I recently bought one of these, and have been working on this too. You’re the top google hit, so I’m going to post here if that’s ok. Note that all u16s are big endian.

Framer Header (8 bytes)
u16 syncHeader Always 0x5b5d
u8 packetID Packet ID
u16 packetSize Not actually correct by bytes, based on pixel count (see below)
U8 portNumber Always 1
u8 command Always 0
u8 protocolID Always 1

Camera data (11 bytes)
u16 timestamp Used for double clicks, held touches
u4 Camera 0 or 1, one camera on either side of monitor
u4 led 0, 1, or 2 – not quite sure what it means, but 0 is handled slightly differently
u16 PixelStart Alternates between 0x32 and 0x16 for me. Possibly added to each pixel value in the waveform
u16 PixelCount Number of pixels, one camera has slightly more pixels
u8 FrameInfo I usually see 0x0c (12) or 0x0d (13) – If This is, the pixels in the waveform are in reverse order
u8 unknown
u8 unknown
u8 BlackLevel Packet rejected if < 0x0d

Waveform (remainder)
Pixels are 1 byte each, with the exception of a special marker: 0x80. In this case, the following pixels 2 pixels are used. This is also used when the pixel value should be 0x80.
Examples:
5c = 0x5c
80 0a 50 = 0xa50 – Note: values may not exceed 0x3ff for reasons I don't fully understand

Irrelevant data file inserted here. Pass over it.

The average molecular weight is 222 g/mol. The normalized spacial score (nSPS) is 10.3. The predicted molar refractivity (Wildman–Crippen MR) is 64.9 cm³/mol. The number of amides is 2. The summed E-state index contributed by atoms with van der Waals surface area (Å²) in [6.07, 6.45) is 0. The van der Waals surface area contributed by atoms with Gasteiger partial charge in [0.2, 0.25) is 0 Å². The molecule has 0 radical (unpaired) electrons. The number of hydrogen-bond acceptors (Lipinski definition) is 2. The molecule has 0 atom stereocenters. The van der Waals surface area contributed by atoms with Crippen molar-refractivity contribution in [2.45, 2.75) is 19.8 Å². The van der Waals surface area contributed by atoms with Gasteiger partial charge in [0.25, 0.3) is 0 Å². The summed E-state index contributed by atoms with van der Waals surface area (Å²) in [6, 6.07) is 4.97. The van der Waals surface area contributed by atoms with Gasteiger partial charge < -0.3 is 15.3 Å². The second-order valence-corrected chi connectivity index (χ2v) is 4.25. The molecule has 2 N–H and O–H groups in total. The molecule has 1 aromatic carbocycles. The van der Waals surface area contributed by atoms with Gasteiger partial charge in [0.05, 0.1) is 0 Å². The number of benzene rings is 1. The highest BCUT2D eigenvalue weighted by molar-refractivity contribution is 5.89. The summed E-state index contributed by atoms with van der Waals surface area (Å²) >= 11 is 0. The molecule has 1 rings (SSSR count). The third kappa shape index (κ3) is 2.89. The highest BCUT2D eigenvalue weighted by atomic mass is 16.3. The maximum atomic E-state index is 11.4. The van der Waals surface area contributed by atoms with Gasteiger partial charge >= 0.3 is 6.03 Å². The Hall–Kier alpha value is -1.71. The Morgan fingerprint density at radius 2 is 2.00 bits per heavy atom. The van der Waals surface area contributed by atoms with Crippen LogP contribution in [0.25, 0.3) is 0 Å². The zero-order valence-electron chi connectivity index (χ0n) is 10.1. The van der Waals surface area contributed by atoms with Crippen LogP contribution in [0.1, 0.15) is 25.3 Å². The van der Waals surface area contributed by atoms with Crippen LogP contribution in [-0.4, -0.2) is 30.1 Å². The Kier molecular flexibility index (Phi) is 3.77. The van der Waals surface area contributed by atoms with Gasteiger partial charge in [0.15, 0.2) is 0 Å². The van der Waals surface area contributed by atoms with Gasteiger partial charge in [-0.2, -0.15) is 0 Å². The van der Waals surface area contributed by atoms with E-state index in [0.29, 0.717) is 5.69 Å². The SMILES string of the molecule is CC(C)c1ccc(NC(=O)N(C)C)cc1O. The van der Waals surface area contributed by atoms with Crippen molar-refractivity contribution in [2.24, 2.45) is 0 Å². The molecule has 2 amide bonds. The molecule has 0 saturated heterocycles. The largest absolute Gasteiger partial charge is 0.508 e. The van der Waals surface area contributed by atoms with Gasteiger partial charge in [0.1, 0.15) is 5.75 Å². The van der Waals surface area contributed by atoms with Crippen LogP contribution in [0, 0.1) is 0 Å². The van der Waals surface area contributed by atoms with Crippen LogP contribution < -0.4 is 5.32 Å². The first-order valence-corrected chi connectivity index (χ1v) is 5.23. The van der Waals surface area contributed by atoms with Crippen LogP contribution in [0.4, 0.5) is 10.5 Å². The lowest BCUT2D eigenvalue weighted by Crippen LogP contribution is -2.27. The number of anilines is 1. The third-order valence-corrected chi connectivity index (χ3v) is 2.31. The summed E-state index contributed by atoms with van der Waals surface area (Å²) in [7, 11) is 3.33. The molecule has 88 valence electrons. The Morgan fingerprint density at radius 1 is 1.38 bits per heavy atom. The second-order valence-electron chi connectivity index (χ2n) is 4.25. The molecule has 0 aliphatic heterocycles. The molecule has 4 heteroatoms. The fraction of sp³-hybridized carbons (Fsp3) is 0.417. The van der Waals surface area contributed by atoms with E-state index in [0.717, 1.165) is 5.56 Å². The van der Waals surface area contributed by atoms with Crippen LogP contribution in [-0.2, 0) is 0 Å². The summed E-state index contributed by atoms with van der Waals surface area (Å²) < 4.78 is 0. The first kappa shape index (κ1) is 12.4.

80 00 90 = 0x90 – This happens often, again for reasons I'm not sure of
80 00 80 = 0x80

One guess on is that the PixelStart value needs added to all or some of the pixel values. This could explain why 0x90 is often escaped when it doesn't need to be.

The cameras are across from each other, so the waveforms are somewhat inverse. Each complete waveform consists of 6 samples (camera 0 and 1, led 0, 1, 2). These values are interpolated in a way I don't fully understand, but hopefully someone out there knows more than I do.

Please feel free to contact me Kresnik7@gmail.com

Very very interesting and a lot of progress ! Unfortunatly, i’ve give my screen to a friend, and buy an Acer T230H. Same technology, but HID compliant. So i can’t help anymore. Keep up your very good work πŸ™‚